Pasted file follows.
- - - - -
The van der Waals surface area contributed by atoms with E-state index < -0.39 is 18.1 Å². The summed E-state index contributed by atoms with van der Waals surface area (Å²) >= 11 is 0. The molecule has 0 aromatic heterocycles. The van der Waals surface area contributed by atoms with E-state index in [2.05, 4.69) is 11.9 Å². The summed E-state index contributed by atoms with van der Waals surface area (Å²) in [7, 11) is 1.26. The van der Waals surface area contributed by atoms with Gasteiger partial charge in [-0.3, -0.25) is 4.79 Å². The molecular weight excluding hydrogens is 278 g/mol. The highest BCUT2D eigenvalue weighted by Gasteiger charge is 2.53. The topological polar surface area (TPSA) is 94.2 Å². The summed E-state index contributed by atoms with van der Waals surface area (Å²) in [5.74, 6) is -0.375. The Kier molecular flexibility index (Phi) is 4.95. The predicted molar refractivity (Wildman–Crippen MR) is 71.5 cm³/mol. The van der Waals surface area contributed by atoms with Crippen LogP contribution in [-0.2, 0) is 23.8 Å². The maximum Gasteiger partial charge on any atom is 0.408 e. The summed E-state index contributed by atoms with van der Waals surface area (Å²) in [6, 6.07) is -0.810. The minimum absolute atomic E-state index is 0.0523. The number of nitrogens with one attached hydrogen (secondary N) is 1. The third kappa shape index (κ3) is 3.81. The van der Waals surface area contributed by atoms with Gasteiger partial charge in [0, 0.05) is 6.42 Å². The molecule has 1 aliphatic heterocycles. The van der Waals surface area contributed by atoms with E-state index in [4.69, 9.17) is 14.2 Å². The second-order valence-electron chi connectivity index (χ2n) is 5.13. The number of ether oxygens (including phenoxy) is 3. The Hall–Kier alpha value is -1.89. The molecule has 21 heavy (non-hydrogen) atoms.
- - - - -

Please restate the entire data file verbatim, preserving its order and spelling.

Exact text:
The van der Waals surface area contributed by atoms with E-state index < -0.39 is 18.1 Å². The summed E-state index contributed by atoms with van der Waals surface area (Å²) >= 11 is 0. The molecule has 0 aromatic heterocycles. The van der Waals surface area contributed by atoms with E-state index in [2.05, 4.69) is 11.9 Å². The summed E-state index contributed by atoms with van der Waals surface area (Å²) in [7, 11) is 1.26. The van der Waals surface area contributed by atoms with Gasteiger partial charge in [-0.3, -0.25) is 4.79 Å². The molecular weight excluding hydrogens is 278 g/mol. The highest BCUT2D eigenvalue weighted by Gasteiger charge is 2.53. The topological polar surface area (TPSA) is 94.2 Å². The summed E-state index contributed by atoms with van der Waals surface area (Å²) in [5.74, 6) is -0.375. The Kier molecular flexibility index (Phi) is 4.95. The predicted molar refractivity (Wildman–Crippen MR) is 71.5 cm³/mol. The van der Waals surface area contributed by atoms with Crippen LogP contribution in [-0.2, 0) is 23.8 Å². The maximum Gasteiger partial charge on any atom is 0.408 e. The summed E-state index contributed by atoms with van der Waals surface area (Å²) in [6, 6.07) is -0.810. The minimum absolute atomic E-state index is 0.0523. The number of nitrogens with one attached hydrogen (secondary N) is 1. The third kappa shape index (κ3) is 3.81. The van der Waals surface area contributed by atoms with Gasteiger partial charge in [0, 0.05) is 6.42 Å². The molecule has 1 aliphatic heterocycles. The van der Waals surface area contributed by atoms with E-state index in [4.69, 9.17) is 14.2 Å². The second-order valence-electron chi connectivity index (χ2n) is 5.13. The number of ether oxygens (including phenoxy) is 3. The Hall–Kier alpha value is -1.89. The molecule has 21 heavy (non-hydrogen) atoms.